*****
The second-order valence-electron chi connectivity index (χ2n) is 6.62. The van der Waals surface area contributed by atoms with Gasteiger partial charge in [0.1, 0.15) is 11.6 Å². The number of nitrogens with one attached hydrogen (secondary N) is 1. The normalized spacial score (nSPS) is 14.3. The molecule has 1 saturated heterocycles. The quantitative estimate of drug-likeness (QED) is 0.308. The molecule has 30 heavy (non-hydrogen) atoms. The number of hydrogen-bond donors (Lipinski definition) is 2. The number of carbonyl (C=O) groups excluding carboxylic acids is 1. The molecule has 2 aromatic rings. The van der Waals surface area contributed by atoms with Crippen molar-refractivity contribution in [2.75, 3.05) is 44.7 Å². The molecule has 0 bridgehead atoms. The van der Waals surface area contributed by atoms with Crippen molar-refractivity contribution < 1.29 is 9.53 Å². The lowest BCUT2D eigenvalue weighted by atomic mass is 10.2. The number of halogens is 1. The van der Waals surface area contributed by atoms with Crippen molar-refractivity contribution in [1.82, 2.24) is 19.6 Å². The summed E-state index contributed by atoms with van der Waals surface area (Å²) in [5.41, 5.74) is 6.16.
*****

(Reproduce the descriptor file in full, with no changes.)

The second-order valence-electron chi connectivity index (χ2n) is 6.62. The van der Waals surface area contributed by atoms with Gasteiger partial charge in [0.1, 0.15) is 11.6 Å². The number of nitrogens with one attached hydrogen (secondary N) is 1. The normalized spacial score (nSPS) is 14.3. The molecule has 1 saturated heterocycles. The quantitative estimate of drug-likeness (QED) is 0.308. The molecule has 30 heavy (non-hydrogen) atoms. The number of hydrogen-bond donors (Lipinski definition) is 2. The number of carbonyl (C=O) groups excluding carboxylic acids is 1. The molecule has 2 aromatic rings. The van der Waals surface area contributed by atoms with Crippen molar-refractivity contribution in [2.75, 3.05) is 44.7 Å². The molecule has 0 bridgehead atoms. The van der Waals surface area contributed by atoms with Crippen molar-refractivity contribution < 1.29 is 9.53 Å². The lowest BCUT2D eigenvalue weighted by atomic mass is 10.2. The number of halogens is 1. The van der Waals surface area contributed by atoms with Crippen molar-refractivity contribution in [1.82, 2.24) is 19.6 Å². The summed E-state index contributed by atoms with van der Waals surface area (Å²) in [5.41, 5.74) is 6.16.